Page:Folk-lore - A Quarterly Review. Volume 17, 1906.djvu/534

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496 Reviews.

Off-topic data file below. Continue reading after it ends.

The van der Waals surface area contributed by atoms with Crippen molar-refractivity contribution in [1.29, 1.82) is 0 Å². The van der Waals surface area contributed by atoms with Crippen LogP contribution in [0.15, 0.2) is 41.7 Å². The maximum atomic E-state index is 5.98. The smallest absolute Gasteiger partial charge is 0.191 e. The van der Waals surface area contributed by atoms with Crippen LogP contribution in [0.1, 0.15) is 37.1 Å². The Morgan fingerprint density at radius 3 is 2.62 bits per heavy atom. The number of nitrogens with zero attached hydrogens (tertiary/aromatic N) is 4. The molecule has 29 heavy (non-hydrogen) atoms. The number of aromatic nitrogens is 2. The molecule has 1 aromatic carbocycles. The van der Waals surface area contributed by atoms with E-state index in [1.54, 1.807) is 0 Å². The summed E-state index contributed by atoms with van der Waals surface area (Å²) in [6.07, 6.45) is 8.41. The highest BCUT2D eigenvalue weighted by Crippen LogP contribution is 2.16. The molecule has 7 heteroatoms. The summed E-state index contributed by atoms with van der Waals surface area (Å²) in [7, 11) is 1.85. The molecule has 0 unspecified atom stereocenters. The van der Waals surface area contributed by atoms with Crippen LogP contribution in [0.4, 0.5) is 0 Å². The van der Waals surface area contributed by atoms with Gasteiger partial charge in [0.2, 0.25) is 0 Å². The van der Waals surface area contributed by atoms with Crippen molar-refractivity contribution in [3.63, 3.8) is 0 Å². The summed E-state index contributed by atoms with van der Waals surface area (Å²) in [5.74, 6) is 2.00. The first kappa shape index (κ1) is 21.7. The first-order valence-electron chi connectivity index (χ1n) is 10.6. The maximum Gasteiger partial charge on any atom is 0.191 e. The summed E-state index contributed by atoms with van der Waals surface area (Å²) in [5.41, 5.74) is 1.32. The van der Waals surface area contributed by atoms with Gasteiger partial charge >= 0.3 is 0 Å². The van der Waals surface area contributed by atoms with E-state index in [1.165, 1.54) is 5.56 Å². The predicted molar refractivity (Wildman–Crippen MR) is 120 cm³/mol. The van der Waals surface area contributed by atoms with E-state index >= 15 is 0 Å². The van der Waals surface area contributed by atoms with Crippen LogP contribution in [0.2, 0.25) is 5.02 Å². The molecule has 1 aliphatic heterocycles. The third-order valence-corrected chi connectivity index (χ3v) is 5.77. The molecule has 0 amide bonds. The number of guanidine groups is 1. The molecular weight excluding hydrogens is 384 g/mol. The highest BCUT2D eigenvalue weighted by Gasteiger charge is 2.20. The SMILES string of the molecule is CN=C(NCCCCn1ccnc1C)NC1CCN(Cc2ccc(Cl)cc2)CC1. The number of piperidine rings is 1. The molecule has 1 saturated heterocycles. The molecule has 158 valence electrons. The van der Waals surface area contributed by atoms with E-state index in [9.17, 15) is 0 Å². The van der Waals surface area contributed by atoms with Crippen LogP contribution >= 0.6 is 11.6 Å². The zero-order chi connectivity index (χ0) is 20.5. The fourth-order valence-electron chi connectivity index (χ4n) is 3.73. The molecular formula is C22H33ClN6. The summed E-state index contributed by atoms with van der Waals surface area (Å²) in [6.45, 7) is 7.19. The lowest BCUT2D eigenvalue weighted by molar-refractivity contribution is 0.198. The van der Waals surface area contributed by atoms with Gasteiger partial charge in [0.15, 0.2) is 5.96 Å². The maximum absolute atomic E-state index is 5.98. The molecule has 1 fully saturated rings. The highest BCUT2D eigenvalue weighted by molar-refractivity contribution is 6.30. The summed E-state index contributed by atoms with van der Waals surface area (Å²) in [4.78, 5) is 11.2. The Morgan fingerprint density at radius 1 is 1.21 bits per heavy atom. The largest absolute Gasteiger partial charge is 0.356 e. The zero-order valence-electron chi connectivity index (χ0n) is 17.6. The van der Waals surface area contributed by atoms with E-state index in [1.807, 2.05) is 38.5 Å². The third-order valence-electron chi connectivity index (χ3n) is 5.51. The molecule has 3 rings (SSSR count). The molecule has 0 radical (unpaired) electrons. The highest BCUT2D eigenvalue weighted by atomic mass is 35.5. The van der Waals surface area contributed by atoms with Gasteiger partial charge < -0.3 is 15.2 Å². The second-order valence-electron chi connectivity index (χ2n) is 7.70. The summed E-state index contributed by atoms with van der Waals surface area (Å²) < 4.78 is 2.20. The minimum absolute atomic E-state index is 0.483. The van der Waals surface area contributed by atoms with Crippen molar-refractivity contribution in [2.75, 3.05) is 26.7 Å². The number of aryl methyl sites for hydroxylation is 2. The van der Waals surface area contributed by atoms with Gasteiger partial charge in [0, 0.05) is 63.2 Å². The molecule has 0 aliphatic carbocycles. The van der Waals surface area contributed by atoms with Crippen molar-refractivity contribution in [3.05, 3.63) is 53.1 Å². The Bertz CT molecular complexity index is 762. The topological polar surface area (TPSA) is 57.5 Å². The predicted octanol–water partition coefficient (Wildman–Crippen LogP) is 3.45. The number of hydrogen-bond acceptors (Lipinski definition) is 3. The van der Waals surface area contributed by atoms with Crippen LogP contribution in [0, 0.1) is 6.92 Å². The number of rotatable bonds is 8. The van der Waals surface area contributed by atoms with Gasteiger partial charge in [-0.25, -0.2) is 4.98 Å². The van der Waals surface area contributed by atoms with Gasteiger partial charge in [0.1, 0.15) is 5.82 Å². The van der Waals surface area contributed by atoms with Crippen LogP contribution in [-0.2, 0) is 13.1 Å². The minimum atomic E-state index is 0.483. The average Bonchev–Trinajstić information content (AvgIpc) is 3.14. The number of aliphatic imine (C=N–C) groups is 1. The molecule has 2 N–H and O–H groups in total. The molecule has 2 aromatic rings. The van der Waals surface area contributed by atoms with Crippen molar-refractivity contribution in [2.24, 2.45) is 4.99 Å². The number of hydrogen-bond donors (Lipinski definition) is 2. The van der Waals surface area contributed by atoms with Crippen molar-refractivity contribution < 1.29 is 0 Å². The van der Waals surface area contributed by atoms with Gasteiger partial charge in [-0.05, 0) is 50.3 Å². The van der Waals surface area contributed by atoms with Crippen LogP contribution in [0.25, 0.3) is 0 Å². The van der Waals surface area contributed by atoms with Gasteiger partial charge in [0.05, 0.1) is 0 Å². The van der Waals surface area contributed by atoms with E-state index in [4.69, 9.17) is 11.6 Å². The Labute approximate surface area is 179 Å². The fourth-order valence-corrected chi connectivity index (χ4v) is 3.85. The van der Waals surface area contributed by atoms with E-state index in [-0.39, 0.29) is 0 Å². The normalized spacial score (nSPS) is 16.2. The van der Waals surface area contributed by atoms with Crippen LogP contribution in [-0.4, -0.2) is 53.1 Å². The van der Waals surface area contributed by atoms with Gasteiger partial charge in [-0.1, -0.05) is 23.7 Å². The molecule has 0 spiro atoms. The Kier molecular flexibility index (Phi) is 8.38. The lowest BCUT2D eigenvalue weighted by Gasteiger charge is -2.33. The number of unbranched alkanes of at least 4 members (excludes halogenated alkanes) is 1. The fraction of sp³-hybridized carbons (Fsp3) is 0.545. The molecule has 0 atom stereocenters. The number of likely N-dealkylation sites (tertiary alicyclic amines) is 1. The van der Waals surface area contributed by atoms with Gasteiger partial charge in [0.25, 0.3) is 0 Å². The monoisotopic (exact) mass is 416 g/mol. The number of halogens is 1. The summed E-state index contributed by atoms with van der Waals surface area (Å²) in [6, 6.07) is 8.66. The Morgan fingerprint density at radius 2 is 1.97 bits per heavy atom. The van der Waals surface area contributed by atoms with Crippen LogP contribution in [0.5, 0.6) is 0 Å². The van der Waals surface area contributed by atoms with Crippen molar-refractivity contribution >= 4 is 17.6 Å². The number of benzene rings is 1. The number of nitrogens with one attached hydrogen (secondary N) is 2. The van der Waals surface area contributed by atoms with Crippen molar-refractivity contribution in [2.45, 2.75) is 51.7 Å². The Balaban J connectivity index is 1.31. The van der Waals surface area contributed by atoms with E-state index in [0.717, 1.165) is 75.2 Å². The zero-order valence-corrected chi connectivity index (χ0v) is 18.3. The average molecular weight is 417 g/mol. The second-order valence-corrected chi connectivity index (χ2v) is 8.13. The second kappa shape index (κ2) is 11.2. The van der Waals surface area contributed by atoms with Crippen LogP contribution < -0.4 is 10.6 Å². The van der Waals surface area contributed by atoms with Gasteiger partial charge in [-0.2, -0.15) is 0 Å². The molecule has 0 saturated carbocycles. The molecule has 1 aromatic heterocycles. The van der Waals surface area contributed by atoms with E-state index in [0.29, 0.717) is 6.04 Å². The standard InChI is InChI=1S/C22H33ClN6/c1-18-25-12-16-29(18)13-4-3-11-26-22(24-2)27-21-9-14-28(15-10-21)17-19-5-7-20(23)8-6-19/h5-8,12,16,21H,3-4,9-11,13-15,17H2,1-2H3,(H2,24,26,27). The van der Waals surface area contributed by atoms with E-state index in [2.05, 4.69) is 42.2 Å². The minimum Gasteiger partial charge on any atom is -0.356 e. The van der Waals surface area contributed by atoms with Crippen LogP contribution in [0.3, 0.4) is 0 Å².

therefore a Dioscure, even though Nearchus is not his brother. This name however was, on Dr. Rendel Harris' showing, a common one in Asia Minor ; and Mr. F. C. Conybeare in his Monuments of Eai'ly Christianity maintains that our Polyeuctes (he of Melitene) was a real person, and that the early extant Acts of him contain portions of a still earlier, probably authentic, narrative of his martyrdom. The Acts of another pair whom Dr. Rendel Harris will have none of, i.e. Donatianus and Rogatianus, are held to be genuine by so impartial a critic as Prof. Bardenhewt-r; those of Phileas and Philoromus, who ought according to analogy to be Dioscuri, are accepted by both Bardenhewer and Harnack ; whilst an apparently genuine Passion of St. Dioscurus has recently been discovered by Dom Quentin in two Latin MSS. of the British Museum. But even in the case of saints whose Acts are partly or even wholly legendary, are there no other hypotheses which will account for them, and at the same time allow for the manysidedness of human nature and the complexity of human motives, apart from the assumption that general and reckless mendacity was a leading characteristic of the early Jhristians ? Dr. Rendel Harris is compelled by his theory to bring this charge against men of such high character as St. Ambrose and St Augustine. It is not as though the burden of blame could be laid upon the much-abused Middle Ages. The fourth century martyrologies contribute their quota of names which a little ingenuity might easily convert into Dioscuri. The names of Perpetua and Felicitas have an artificial appearance, and if our information about them were little less reliable and precise they might easily have been added to the Dioscuric catalogue. We should be interested to hear Dr. Rendel Harris' account of our own Hengist and Horsa. To allow that in the Acts of martyrs there were sometimes introduced features borrowed from pagan myths is quite another thing from asserting that the veneration and invocation of the martyrs was not of native Christian growth and a spontaneous product of the belief in the resurrec- tion and future life. We recommend those who are anxious to have some hints on the manner in which early, very early, and genuine Acts of Martyrs were composed to read the